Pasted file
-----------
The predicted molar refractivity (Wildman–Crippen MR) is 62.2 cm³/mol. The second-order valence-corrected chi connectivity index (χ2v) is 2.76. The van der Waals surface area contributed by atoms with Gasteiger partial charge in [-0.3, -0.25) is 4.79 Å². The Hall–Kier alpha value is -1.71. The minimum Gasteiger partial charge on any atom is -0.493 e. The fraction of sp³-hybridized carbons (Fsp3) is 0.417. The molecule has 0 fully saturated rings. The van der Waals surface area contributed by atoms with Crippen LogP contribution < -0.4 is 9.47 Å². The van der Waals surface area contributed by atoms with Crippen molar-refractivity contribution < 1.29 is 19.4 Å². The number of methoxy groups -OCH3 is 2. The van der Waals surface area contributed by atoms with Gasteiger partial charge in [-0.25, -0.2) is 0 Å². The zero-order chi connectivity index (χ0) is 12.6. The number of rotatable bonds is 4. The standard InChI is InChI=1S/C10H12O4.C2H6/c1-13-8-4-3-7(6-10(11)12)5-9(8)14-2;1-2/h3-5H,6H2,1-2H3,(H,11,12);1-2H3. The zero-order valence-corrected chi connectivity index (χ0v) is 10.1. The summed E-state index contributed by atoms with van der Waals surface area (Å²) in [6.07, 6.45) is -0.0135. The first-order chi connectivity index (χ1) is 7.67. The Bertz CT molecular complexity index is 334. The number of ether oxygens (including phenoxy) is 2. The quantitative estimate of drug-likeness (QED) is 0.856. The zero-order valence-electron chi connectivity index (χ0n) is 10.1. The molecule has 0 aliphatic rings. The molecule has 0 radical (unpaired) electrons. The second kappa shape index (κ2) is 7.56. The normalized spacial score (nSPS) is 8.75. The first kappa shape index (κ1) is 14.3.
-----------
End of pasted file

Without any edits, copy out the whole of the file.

The predicted molar refractivity (Wildman–Crippen MR) is 62.2 cm³/mol. The second-order valence-corrected chi connectivity index (χ2v) is 2.76. The van der Waals surface area contributed by atoms with Gasteiger partial charge in [-0.3, -0.25) is 4.79 Å². The Hall–Kier alpha value is -1.71. The minimum Gasteiger partial charge on any atom is -0.493 e. The fraction of sp³-hybridized carbons (Fsp3) is 0.417. The molecule has 0 fully saturated rings. The van der Waals surface area contributed by atoms with Crippen LogP contribution < -0.4 is 9.47 Å². The van der Waals surface area contributed by atoms with Crippen molar-refractivity contribution < 1.29 is 19.4 Å². The number of methoxy groups -OCH3 is 2. The van der Waals surface area contributed by atoms with Gasteiger partial charge in [-0.25, -0.2) is 0 Å². The zero-order chi connectivity index (χ0) is 12.6. The number of rotatable bonds is 4. The standard InChI is InChI=1S/C10H12O4.C2H6/c1-13-8-4-3-7(6-10(11)12)5-9(8)14-2;1-2/h3-5H,6H2,1-2H3,(H,11,12);1-2H3. The zero-order valence-corrected chi connectivity index (χ0v) is 10.1. The summed E-state index contributed by atoms with van der Waals surface area (Å²) in [6.07, 6.45) is -0.0135. The first-order chi connectivity index (χ1) is 7.67. The Bertz CT molecular complexity index is 334. The number of ether oxygens (including phenoxy) is 2. The quantitative estimate of drug-likeness (QED) is 0.856. The zero-order valence-electron chi connectivity index (χ0n) is 10.1. The molecule has 0 aliphatic rings. The molecule has 0 radical (unpaired) electrons. The second kappa shape index (κ2) is 7.56. The normalized spacial score (nSPS) is 8.75. The first kappa shape index (κ1) is 14.3.